Bitcoin miners are pivoting to new markets and making bank
With a pivot to providing high-performance computing, miners are finding new ways to broaden their revenue stream
GreenBelka/Shutterstock modified by Blockworks
Avi Felman says he’s bullish on bitcoin miners, but not strictly because of bitcoin’s potential.
With a pivot to providing high-performance computing, or HPC, companies are finding new ways to broaden their revenue stream beyond ASIC mining.
Hut 8, best known as a bitcoin mining company with facilities in Alberta, Canada and Texas, is a great example, he says. Thanks to its high capacity computing infrastructure, Hut 8 recently signed a contract to provide HPC for clients in Canada’s health sector.
It’s not about the hardware
With the growing potential for more cash flow, one might expect mining companies to pack up their ASICs for greener pastures, leaving the precarious business of crypto mining and its knife-edge profit margins behind.
But it’s not about the chips, Felman says, “it’s a completely different business.”
It’s more about access to the facilities and the people who know the business, Felman says. Cooling, for example, is important in any high capacity computing environment, he says. “In both bitcoin mining and HPC, they have all of that set up.”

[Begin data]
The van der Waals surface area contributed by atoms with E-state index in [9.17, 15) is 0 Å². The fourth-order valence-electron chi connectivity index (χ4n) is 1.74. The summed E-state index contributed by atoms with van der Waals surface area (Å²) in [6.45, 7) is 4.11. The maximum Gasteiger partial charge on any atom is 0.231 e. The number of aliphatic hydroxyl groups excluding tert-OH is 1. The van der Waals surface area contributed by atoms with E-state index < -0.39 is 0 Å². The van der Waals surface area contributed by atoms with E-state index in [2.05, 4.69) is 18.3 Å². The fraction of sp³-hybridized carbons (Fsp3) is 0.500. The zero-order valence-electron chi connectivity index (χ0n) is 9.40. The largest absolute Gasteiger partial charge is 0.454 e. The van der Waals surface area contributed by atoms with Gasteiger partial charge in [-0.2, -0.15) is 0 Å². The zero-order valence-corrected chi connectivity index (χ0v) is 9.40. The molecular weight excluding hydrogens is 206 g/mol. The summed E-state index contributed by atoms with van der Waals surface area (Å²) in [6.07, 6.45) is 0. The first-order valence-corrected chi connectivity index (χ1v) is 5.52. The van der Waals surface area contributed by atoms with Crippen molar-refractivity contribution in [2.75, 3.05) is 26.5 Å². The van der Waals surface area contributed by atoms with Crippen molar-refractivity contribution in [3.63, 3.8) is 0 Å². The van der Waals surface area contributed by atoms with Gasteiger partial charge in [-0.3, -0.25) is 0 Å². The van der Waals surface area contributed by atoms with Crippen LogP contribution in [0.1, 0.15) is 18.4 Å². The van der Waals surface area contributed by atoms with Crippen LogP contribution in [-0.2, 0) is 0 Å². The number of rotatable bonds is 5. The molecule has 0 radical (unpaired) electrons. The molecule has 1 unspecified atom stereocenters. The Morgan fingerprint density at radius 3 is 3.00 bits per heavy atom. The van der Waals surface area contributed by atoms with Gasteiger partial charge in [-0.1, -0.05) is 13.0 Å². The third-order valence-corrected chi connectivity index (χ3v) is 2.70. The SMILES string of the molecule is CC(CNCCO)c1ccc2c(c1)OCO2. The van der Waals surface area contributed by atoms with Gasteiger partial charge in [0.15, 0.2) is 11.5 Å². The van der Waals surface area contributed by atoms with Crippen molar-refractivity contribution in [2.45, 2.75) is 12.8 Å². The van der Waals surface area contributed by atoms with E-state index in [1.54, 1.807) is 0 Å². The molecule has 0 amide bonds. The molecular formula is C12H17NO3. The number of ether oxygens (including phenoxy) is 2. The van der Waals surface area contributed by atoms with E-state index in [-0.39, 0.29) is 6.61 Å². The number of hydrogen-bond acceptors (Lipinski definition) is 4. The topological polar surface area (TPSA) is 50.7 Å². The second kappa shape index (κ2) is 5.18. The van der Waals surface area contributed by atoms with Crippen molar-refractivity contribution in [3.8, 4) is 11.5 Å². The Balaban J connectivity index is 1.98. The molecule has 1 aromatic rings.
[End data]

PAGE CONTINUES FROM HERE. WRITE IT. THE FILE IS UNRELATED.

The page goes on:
“They have the people that know how to build out those services. They have the warehouses and the facilities. They have the power contracts.”
The actual product that is provided to clients, Felman explains, “is radically different and requires a decent amount of upfront investment. But the overall operations are very similar,” he says.
Large-scale mining companies like Hut 8, Iris Energy, Hive and Cipher can repurpose facilities to provide HPC, diversifying the business and generating more revenue, Felman says. “It seems like there’s a tremendous amount of demand.”
A healthier bitcoin market, to boot
Felman clarifies that current ASIC hardware — highly specialized computers designed strictly for bitcoin mining — can not be diverted for the purpose of providing HPC to clients. But the diversification of services provided through their infrastructure and know-how could enable mining companies to be financially “healthier,” he says.
The move could also benefit the market price of bitcoin (BTC), he argues, because miners may be less pressured to sell in fearful markets. The need for mining companies to sell their fresh bitcoin on a regular basis just to survive acts as a constant damper on prices.
“Miners will get liquidated less often as they become better and more robust businesses.”
Van Bourg adds, “it would make the market healthier, for sure.”
“It would also tell the world,” he says, “crypto has provided a series of infrastructure plays that are relevant outside of just crypto.”
The move indicates the presence of a growing market for “purpose-specific computation facilities,” Van Bourg says. Bitcoin mining technology, he says, “laid the rails for other applications” that can now harness the technology in new ways.
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